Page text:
On the 18th October Albert went to Buckingham Palace to be invested with his Military Cross and both DSO’s by King George V A second bar to his DSO was awarded on the 25th November and Albert became the first three-time recipient of the award. He was promoted to the substantive rank of Lieutenant on the 8th December 1916.
Now a National Hero with proven courage and skill’s the military authorities considered the fact that Albert would be best suited in promoting the War effort and in encouraging and training new recruits for the RFC. After his home leave, instead of returning to action he was posted to No. 34 Reserve Squadron, based at Orford Ness, Suffolk. Here Albert used his flying skills and combat knowledge to test-fly the next generation of fighter aircraft for the RFC. During his time with 34 Squadron Albert made a great impression on several future aces including such famous names as James McCudden and the Canadian piolet William, ‘Billy’ Bishop, both of whom went on to receive the VC.
Back in home, on the 19th February 1917 Lieutenant Albert Ball was made an Honorary Freeman of the City of Nottingham. It was on 25th March that Albert was to meet the love of his life, 18 year old Flora Young. Flora was a girl after his own heart and when Albert invited her to take to the skies with him in his aircraft, she duly excepted. The two became engaged on the 5th April and Flora wore Albert’s silver identification bracelet in lieu of a ring.
Despite his happiness with Flora, the period of inaction began to chafe Albert and once again he requested to be returned to active service. This request was granted by a posting as ‘flight commander’ with No. 56 Squadron, – considered to be as close to an elite unit as any in the RFC. The Squadron was moved to the Western Front on the 7th August 1917. On his arrival Albert ended a letter home to his parent with the words; “Cheero, am just about to start the great game again” – and start the great game he did for there followed a sustained period of action where Albert and the Squadron encounted some of the best German pilots. Albert achieved a string of victories to add to his score which now totalled 44. But Albert was becoming weary of the fight and in his final letter to his father he wrote; “I do get tired of always living to kill, and am really beginning to feel like a murderer. Shall be so pleased when I have finished”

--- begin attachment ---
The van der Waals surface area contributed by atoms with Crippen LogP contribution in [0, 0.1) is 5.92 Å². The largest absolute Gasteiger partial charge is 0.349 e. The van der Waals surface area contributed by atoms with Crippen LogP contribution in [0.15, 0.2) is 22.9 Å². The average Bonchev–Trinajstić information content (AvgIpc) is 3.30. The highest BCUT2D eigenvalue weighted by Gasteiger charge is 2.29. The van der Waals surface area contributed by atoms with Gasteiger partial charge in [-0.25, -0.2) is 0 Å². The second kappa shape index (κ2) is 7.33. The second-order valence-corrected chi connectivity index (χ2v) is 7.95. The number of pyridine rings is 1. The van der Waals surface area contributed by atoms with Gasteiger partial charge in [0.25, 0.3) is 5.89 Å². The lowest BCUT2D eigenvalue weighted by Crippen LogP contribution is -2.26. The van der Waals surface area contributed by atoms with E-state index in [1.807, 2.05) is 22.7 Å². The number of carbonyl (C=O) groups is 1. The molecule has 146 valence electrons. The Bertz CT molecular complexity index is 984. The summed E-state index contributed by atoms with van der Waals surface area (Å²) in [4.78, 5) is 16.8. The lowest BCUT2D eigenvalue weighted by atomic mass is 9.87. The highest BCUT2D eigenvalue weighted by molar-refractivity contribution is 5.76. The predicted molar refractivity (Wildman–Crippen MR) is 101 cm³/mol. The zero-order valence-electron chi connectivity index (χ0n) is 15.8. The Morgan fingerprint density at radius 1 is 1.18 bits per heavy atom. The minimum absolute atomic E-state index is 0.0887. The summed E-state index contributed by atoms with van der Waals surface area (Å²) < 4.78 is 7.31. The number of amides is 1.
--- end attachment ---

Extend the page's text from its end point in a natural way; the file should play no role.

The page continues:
On the evening of the 7th May 1917, in the skies over Douai, France, 11 aircraft from No. 56 Squadron led by flight commander Albert Ball engaged in a ‘running dogfight with German fighters from Jasta 11. Visibility was poor and aircraft from both sides became scattered, resulting in individual actions, – the kind Albert was fond of. Albert was last seen by his fellow pilots pursuing the red painted Albatros aircraft of Lother von Richthofen, younger brother of the infamous Red Baron. As a result of the action the German was forced to land near Annœullin with a punctured fuel tank. The pursuit was observed from the ground by a German pilot officer, Lieutenant Franz Hailer. He witnessed Albert’s aircraft fly into a dark thunder cloud, at an altitude of 200ft (61m) and when it emerged saw it fall upside-down from the sky trailing thick black smoke. Together with his brother Carl and two other German airman, Hailer rushed to the crash site. When they arrived the pilot of the plane Albert Ball was already dead. Searching through Albert’s cloths for identification Hailer was later to state that he did not find any bullet wounds on the body. Together the German airman agreed that the aircraft had not suffered any battle damage. Albert’s body was taken to a German ‘field-hospital’ where it was examined by a doctor. He subsequently described a broken back and a crushed chest, along with fractured limbs, as the cause of death.
The German’s respectfully called Albert Ball the ‘English Richthofen’ after their own air ace Baron von Richthofen, (The Red Baron). Albert was buried by his German foe with full military honours and due ceremony and over his grave the erected a cross bearing; ‘In Luftkampf gefallen für sein Vaterland Engl. Flieger Hauptmann Albert Ball, Royal Flying Corps [‘Fallen in air combat for his fatherland English pilot Captain Albert Ball’].
Albert Ball was posthumously awarded the Victoria Cross on the 8th June 1917. Three days later a memorial service was held in St Mary’s church Nottingham. A large crowd gathered in the Market Square to pay their tribute as the procession of mourners passed by. Among those attending were Ball’s father Albert, Sr. and brother Cyril, now also a pilot in the RFC; his mother Harriett, overwhelmed with grief, was not present. Ball was posthumously promoted to Captain on 15 June. His medal was presented to his parents by King George V on 22 July 1917.